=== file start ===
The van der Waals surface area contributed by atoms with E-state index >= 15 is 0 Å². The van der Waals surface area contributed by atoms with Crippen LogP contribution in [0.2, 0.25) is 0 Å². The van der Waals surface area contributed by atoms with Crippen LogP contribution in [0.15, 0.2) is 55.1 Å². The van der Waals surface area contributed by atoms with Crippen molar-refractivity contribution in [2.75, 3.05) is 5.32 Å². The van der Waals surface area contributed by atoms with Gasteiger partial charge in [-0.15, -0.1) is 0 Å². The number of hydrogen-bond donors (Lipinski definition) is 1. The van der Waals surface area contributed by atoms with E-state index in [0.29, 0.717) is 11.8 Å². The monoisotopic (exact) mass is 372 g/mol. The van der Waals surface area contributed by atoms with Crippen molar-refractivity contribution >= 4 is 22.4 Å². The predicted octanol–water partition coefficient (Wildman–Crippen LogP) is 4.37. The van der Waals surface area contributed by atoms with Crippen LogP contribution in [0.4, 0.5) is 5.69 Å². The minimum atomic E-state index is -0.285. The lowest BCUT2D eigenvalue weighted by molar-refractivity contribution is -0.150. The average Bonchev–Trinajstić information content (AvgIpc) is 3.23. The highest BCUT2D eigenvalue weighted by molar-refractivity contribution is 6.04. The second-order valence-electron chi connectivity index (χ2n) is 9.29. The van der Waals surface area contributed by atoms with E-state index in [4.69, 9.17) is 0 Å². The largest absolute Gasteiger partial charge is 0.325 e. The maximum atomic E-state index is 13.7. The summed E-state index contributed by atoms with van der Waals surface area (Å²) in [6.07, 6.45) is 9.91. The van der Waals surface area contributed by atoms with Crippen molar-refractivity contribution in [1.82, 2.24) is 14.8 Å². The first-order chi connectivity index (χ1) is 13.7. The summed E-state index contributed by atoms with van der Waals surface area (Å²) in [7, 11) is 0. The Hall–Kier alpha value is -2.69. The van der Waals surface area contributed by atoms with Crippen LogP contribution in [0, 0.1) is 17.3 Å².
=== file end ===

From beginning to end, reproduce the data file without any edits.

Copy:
The van der Waals surface area contributed by atoms with E-state index >= 15 is 0 Å². The van der Waals surface area contributed by atoms with Crippen LogP contribution in [0.2, 0.25) is 0 Å². The van der Waals surface area contributed by atoms with Crippen LogP contribution in [0.15, 0.2) is 55.1 Å². The van der Waals surface area contributed by atoms with Crippen molar-refractivity contribution in [2.75, 3.05) is 5.32 Å². The van der Waals surface area contributed by atoms with Gasteiger partial charge in [-0.15, -0.1) is 0 Å². The number of hydrogen-bond donors (Lipinski definition) is 1. The van der Waals surface area contributed by atoms with E-state index in [0.29, 0.717) is 11.8 Å². The monoisotopic (exact) mass is 372 g/mol. The van der Waals surface area contributed by atoms with Crippen molar-refractivity contribution >= 4 is 22.4 Å². The predicted octanol–water partition coefficient (Wildman–Crippen LogP) is 4.37. The van der Waals surface area contributed by atoms with Crippen LogP contribution in [0.4, 0.5) is 5.69 Å². The minimum atomic E-state index is -0.285. The lowest BCUT2D eigenvalue weighted by molar-refractivity contribution is -0.150. The average Bonchev–Trinajstić information content (AvgIpc) is 3.23. The highest BCUT2D eigenvalue weighted by molar-refractivity contribution is 6.04. The second-order valence-electron chi connectivity index (χ2n) is 9.29. The van der Waals surface area contributed by atoms with E-state index in [4.69, 9.17) is 0 Å². The largest absolute Gasteiger partial charge is 0.325 e. The maximum atomic E-state index is 13.7. The summed E-state index contributed by atoms with van der Waals surface area (Å²) in [6.07, 6.45) is 9.91. The van der Waals surface area contributed by atoms with Crippen molar-refractivity contribution in [1.82, 2.24) is 14.8 Å². The first-order chi connectivity index (χ1) is 13.7. The summed E-state index contributed by atoms with van der Waals surface area (Å²) in [7, 11) is 0. The Hall–Kier alpha value is -2.69. The van der Waals surface area contributed by atoms with Crippen LogP contribution in [0, 0.1) is 17.3 Å².